James Sandler: There are two things that I believe were instrumental to Oceana’s growth and success. The first is that it was founded by a group of passionate funders who committed to provide three important elements: large, long-term, and flexible general support funding. This gave Oceana’s leadership the freedom to grow the organization and focus on the mission.
It also led to the second important element of Ocean’s success: great leadership. I believe Oceana was able to attract the best possible team by letting them know that they had the resources to create and execute on their strategy. They had the flexibility to grow the organization and create campaigns with few constraints. This culture led to one of the most effective environmental organizations out there. Fortunately, the leadership team and most of these funders are still involved with Oceana and have been able to attract new funders who also understand the power that flexible funding gives to an organization.
Beto Bedolfe: Oceana’s staff, board, and supporters are really the most tireless, generous, and wonderful people in the world. At a time when things are extremely difficult on many fronts – including ocean destruction, climate change, geopolitics, and now the pandemic – I am truly touched by people who do what they can to make the world a better place. And, of course, Oceana is supported by people around the world who understand the gravity of the situation and want to save and restore the ocean for lots of different reasons: beauty, tranquility, environmental sustainability, and even to slow climate change.
There is another reason behind Oceana growing in a good way: Leadership has been great at scanning the horizon for new threats to the oceans or new opportunities. Things have changed in 20 years, with ocean plastics being just one example, and Oceana has always picked up the challenge and been successful.
On making a lasting impact
James Sandler: Every time I attend a board meeting and hear the reports from country leaders, I am floored. Sometimes we hear from a country where the government is amenable to following science and creating regulations that help preserve and enhance their ocean resources. These reports are exciting because I can’t believe how much we are able to get done. Other times we hear from a country where the government is indifferent or hostile to our campaigns. The campaigns in these countries are hard-fought, and the victories can feel incredibly sweet.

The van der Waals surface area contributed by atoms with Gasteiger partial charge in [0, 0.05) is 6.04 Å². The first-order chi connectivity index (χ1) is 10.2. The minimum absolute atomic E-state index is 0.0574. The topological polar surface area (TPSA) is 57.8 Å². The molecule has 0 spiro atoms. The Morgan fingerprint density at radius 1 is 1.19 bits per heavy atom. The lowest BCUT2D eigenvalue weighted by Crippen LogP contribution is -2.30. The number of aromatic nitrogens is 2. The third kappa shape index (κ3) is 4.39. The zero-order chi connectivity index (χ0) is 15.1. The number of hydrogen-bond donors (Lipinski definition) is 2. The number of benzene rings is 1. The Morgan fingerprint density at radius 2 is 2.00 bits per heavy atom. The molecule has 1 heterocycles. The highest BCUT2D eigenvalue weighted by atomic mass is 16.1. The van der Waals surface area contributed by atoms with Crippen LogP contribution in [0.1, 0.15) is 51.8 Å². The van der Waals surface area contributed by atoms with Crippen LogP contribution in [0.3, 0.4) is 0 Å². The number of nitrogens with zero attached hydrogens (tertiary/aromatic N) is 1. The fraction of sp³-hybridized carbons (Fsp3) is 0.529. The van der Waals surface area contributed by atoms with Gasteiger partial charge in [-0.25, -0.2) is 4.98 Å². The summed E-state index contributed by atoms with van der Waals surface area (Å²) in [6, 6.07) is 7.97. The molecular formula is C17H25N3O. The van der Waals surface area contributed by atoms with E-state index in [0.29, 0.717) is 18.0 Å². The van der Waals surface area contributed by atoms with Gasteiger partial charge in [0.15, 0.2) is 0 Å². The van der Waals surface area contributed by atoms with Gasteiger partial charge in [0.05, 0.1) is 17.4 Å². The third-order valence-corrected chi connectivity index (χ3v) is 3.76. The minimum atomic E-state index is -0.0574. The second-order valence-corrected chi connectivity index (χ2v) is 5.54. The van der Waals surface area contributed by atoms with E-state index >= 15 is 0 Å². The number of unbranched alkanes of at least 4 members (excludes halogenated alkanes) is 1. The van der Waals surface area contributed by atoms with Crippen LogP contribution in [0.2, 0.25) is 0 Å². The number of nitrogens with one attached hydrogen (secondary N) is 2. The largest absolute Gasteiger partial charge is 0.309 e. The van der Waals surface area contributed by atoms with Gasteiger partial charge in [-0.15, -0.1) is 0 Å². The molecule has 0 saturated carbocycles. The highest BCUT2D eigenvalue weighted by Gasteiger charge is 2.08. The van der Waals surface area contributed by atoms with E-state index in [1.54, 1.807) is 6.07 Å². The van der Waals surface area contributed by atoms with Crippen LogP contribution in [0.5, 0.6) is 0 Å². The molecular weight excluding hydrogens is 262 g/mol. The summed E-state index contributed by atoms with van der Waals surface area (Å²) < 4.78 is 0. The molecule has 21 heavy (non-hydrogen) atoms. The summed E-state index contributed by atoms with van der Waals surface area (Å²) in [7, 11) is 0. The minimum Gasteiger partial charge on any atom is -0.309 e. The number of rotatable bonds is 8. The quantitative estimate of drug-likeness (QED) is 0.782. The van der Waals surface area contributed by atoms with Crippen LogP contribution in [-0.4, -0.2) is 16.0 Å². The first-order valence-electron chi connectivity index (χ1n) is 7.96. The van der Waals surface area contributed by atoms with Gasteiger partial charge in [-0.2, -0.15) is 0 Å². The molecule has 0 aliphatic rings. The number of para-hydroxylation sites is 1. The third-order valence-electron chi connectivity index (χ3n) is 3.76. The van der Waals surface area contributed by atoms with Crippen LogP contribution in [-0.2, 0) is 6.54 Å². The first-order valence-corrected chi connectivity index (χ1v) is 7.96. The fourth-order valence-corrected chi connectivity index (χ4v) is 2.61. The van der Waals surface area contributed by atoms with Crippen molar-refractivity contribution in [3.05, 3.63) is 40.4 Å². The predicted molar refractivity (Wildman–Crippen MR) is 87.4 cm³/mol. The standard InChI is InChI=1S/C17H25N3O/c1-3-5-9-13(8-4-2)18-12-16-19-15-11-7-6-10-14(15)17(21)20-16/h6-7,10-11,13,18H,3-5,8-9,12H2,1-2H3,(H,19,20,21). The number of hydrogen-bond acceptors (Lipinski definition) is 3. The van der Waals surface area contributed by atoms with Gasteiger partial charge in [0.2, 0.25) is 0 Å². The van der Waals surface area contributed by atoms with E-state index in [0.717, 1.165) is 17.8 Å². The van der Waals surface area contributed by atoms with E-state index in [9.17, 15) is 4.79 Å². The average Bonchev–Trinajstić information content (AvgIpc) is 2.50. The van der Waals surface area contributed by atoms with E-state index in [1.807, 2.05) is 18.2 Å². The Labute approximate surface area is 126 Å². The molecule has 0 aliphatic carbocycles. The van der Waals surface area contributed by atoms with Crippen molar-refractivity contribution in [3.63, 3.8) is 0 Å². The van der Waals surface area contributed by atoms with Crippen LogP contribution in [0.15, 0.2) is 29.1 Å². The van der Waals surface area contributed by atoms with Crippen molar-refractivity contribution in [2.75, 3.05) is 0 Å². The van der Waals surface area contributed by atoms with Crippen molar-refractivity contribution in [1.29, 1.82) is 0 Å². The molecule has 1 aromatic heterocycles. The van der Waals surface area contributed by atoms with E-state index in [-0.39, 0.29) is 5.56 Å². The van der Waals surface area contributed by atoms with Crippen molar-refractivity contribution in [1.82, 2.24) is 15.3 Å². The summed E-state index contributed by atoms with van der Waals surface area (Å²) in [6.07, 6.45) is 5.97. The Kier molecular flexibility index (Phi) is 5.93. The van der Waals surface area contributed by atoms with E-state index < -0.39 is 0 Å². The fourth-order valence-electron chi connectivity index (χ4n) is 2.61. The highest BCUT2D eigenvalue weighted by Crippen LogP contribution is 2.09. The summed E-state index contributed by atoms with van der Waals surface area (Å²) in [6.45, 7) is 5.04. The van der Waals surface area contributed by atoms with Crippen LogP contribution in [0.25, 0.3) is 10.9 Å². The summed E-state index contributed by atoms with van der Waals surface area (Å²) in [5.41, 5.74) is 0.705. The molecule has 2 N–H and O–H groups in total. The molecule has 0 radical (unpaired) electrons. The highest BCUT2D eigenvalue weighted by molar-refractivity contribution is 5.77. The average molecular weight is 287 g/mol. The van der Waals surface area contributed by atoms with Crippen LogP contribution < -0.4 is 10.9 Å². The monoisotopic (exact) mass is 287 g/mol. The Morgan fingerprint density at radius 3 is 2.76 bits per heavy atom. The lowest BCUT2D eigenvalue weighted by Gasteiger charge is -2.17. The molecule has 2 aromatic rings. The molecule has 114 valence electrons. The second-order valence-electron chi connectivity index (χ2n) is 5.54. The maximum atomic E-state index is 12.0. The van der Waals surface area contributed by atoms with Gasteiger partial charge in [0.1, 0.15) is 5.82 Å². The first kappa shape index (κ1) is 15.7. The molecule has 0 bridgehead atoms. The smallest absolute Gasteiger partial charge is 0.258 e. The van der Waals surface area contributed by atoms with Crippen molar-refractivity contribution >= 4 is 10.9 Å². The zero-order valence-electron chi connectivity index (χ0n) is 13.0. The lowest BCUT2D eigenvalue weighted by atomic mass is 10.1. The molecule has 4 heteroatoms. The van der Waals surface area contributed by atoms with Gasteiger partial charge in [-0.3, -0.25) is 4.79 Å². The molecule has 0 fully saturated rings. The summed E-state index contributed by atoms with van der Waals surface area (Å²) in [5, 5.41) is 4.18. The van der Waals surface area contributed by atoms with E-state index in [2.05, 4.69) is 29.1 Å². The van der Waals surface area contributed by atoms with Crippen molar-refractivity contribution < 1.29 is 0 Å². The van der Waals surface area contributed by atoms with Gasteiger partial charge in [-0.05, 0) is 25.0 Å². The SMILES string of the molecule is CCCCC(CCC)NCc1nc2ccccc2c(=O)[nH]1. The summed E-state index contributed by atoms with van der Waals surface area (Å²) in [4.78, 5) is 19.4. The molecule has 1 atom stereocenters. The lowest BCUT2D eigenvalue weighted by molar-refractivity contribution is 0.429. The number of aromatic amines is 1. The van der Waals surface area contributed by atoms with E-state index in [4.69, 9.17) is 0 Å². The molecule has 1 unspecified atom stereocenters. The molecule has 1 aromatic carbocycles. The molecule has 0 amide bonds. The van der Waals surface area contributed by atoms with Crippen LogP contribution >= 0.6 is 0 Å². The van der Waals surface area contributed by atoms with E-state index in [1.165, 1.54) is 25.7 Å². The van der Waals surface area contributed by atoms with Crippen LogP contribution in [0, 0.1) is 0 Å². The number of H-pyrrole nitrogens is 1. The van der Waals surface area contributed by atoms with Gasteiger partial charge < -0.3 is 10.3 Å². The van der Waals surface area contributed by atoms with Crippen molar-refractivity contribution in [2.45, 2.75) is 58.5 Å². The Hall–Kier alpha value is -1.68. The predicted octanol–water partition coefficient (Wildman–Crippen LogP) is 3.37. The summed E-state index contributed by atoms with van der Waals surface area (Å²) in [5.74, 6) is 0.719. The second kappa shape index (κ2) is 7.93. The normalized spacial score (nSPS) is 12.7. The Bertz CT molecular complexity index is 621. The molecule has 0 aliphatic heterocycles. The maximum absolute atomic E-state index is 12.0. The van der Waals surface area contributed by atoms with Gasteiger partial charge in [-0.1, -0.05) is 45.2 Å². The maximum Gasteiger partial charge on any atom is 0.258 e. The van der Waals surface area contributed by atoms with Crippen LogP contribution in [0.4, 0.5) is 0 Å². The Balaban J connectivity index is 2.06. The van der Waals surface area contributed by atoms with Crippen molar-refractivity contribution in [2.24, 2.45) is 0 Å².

I suppose I am just proud to be part of such an impactful organization that brings creativity, professionalism, and persistence to campaigning. Oceana takes chances and works on big problems that impact the quality of life for millions of people and, in some cases, has completely transformed the management practices of a country’s ocean resources upon which much of the country depends for food and livelihood.
Kristian Parker: The oceans remain a source of food for many people around the world. The idea that Oceana could champion ocean biodiversity and its role in feeding vulnerable populations is a powerful one. With climate change bearing down on us, we must see the oceans as a lifeline for those in need, not a source of luxury seafood. We must give precedence to sustainable small-scale fisheries over the destructive industrial players, especially if they are focused on mining the seas to supply fancy sushi restaurants.
It has been a tremendous joy to participate as an Oceana board member over the last 15 years. The decisions we made really mattered. Whether it was an on-the-spot decision to campaign against coal plants on the coast of Chile, or a referendum to ban offshore oil in Belize, to witness Oceana staff go from a board decision to significant victories is something to behold.
This story appears in the 20th Anniversary Issue (Fall 2021) of Oceana Magazine. Read it online here.